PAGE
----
Dr. Julie Fisher BA, MA, PhD

WEDC International Conference Manager and Research Associate

Water, Engineering and Development Centre


The John Pickford Building

Loughborough University

Leicestershire LE11 3TU

Tel +44 (0) 1509 222393 or 222885

Fax +44 (0) 1509 211079

IISD Reporting Services for environment and sustainable development policy professionals

33rd WEDC International Conference-

register now

Sat 2/09/08


WEDC short course on accessibility of water and sanitation

on behalf of Julie Fisher (

Mon 1/14/08

Julie Fisher (

Water Issues Announcement List (

Improving accessibility of water and sanitation facilities for physically vulnerable people in low-income countries This 3-day introductory course will examine the range of ways that water and sanitation facilities in low-income countries can be designed, adapted and delivered to make them more user-friendly to the maximum range of users. This might include frail older people, disabled people, small children, pregnant women and people who are sick, including people living with HIV/AIDS.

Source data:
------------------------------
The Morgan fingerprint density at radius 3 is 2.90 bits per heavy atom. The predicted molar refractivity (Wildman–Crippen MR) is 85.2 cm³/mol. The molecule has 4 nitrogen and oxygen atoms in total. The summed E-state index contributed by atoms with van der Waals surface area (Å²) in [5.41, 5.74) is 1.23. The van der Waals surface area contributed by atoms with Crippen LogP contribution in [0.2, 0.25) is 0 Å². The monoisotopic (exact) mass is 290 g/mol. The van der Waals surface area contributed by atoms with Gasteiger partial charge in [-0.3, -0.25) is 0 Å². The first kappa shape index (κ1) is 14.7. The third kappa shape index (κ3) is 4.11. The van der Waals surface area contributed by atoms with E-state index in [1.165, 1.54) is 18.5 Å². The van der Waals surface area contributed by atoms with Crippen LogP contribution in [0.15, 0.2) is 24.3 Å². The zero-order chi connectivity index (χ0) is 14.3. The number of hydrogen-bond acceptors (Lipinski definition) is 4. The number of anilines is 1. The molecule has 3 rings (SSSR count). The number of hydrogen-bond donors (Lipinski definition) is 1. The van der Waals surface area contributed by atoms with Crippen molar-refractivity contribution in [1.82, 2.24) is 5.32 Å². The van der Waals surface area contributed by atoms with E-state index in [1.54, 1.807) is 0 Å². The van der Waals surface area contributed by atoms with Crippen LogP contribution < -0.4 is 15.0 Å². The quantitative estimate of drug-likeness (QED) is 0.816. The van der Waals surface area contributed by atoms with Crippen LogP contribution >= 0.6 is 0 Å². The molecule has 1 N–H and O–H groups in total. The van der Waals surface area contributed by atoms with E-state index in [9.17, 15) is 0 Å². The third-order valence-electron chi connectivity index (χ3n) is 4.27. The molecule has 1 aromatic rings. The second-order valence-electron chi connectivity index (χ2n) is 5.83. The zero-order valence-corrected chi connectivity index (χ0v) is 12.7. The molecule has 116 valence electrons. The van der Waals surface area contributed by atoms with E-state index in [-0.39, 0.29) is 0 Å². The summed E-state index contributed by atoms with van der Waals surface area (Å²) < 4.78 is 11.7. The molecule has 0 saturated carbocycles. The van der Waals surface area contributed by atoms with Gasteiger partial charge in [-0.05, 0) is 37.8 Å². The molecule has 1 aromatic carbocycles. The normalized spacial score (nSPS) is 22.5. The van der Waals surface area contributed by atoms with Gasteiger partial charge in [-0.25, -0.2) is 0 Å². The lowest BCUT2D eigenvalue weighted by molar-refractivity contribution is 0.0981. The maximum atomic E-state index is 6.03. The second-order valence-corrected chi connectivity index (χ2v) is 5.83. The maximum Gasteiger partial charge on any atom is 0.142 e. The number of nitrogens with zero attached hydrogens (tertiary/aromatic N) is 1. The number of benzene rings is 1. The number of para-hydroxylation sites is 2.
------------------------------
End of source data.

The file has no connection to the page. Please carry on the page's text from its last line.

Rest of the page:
Participants will improve their understanding of the obstacles and challenges facing physically vulnerable people in accessing and using water and sanitation facilities;

Possible approaches, including technical solutions and service delivery processes, to address these issues;

Plans and practical starting points for implementation to improve inclusion.

Dates: 17th – 19th March, 2008

Place: WEDC, Loughborough University, UK

For more information see:

Or contact WEDC on

or phone: +44 (0)1509 223412

IISD Reporting Services for environment and sustainable development policy professionals

WEDC short course on accessibility of water and sanitation

Water, Engineering and Development Centre (WEDC)